Syrian army builds on advances in east Aleppo countryside after securing main water-pumping station

AMMAN: Syrian Arab Army (SAA) forces and their allies continued a successful sweep through Islamic State territory in the east Aleppo countryside on Wednesday, one day after reaching the banks of the Euphrates River and capturing the main water-pumping station supplying regime-held Aleppo city.

On Wednesday, loyalist forces snatched a handful of villages from the Islamic State in an area roughly 70km east of Aleppo city, along the west bank of the Euphrates River.

The night before, Syrian regime soldiers and their allied militias captured the Khafsah water station adjacent to the Euphrates, thereby securing control of the main water source for Aleppo city.

Aleppo city has been without water for more than two months, with residents relying on water trucks and wells after Islamic State forces allegedly cut off the supply.

Syrian state media agency SANA reported on Tuesday that “safety and stability” had been returned to Khafsah and the surrounding area. SAA units “eliminated dozens of terrorists,” disarmed and destroyed matériel and “downed three bomb-carrying drones,” the agency claimed, citing an unnamed military source.

Murad al-Assad, a resident of the town of Khafsah, adjacent to the pumping station, told Syria Direct on Wednesday that the Islamic State “dismantled and removed some equipment and parts” from the station before withdrawing on Tuesday.

In the final days before losing control of Khafsah, IS fighters became increasingly violent towards residents of the town, claimed al-Assad. “The number of arrests and executions increased,” he said. “They forced some young men to join their ranks and fight.”

When residents tried to flee the town—as some 7,000 reportedly did—“IS tried to stop them from leaving, and shot at them while they were running away,” said al-Assad. Those able to leave reportedly travelled north to territories controlled by the Kurdish-dominated Syrian Democratic Forces (SDF).

After capturing Khafsah and the neighboring water station, the next target for the regime in east Aleppo is the Jirah Air Base, just south of current government-held positions. Syrian rebels captured the air base in 2012, and the Islamic State seized it from them in 2014.

Syrian regime forces and their allies began an offensive against the Islamic State east of Aleppo city in mid-January 2017.

 SAA forces in the east Aleppo countryside on Sunday. Photo courtesy of Central War Media.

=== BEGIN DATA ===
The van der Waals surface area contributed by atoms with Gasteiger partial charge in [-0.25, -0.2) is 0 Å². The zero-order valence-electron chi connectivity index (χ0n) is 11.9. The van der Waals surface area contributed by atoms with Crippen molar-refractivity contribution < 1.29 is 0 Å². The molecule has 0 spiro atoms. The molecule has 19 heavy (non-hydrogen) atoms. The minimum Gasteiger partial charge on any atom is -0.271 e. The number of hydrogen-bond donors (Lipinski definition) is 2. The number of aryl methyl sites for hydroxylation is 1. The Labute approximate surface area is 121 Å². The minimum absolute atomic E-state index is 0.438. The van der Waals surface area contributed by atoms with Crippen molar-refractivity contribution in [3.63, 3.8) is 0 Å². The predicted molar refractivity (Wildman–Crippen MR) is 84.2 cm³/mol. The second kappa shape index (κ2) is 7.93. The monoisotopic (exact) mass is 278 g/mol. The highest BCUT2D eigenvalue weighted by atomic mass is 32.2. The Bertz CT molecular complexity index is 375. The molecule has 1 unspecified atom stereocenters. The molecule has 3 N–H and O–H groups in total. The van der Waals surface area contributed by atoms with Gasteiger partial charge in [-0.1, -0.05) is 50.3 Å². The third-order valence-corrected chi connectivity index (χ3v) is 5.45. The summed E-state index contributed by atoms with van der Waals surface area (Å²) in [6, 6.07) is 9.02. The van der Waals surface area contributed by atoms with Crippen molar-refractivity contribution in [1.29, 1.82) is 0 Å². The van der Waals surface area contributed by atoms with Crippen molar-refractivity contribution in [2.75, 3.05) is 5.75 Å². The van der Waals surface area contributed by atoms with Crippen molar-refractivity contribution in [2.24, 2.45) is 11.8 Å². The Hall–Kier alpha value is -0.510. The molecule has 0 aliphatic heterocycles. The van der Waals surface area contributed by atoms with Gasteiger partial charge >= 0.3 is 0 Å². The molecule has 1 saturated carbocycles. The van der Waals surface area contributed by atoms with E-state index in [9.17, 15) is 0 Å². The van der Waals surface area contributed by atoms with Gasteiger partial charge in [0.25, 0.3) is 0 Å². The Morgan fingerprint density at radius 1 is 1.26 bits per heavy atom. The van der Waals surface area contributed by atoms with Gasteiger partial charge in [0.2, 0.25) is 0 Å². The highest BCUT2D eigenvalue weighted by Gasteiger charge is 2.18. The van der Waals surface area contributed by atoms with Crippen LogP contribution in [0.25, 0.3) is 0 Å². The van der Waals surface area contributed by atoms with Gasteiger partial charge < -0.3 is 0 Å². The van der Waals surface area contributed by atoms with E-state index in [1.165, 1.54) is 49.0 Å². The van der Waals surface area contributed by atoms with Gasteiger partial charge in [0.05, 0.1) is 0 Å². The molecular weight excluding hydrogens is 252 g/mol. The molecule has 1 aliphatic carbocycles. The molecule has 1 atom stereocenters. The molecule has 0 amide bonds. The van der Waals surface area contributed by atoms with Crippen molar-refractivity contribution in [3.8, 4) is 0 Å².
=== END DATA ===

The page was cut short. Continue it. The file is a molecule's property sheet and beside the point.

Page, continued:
Initially, loyalist forces pushed northeast from Aleppo city towards the stronghold of al-Bab. However, after Turkish-backed Syrian rebels captured the city in late February, loyalist fighters advanced east, towards the Euphrates River.

As they moved east, regime forces captured dozens of villages, towns and strategic positions from the Islamic State in the east Aleppo countryside. By capturing territory south of areas held by Turkish-backed rebels, the regime is effectively preventing them from making their own push southward and securing territory deeper inside Syria.

The success and speed of the Syrian army offensive may be due to the fact that, after capturing Aleppo city from rebel forces in December 2016, the Syrian regime was able to commit more manpower to campaigns elsewhere in the country.

In addition to SAA forces, however, at least one Iraqi militia, Harakat al-Nujaba, has confirmed that it is participating alongside the Syrian Arab Army in the latest battles in eastern Aleppo countryside.

Waleed Khaled a-Noufal

Waleed a-Noufal was born in Ankhel in northern Daraa province. He attended high school in Ankhel but could not continue his study because of security reasons. Waleed worked as an activist in his local city council and the Umayya Media Center. In 2013, he moved to Jordan and finished his high school degree. Waleed wants to bring about a solution to the current crisis through his reporting.

Maria Nelson

Maria Nelson was a 2014-2015 fellow at the Center for Arabic Study Abroad program (CASA I) in Amman, Jordan. She holds a BA in Near Eastern Studies from Princeton University, with a certificate in Arabic Language and Culture.

Tariq Adely

Tariq Adely graduated from Brown University in 2014 with a bachelor's degree in comparative literature and translation. He continued his studies at the Qasid Institute and the Institute for Critical Thought in Amman, Jordan.

Shefaa Yasin

Shefaa is 24 years old and studied English Literature in Jordan. She joined Syria Direct to help her people’s voice reach the international community.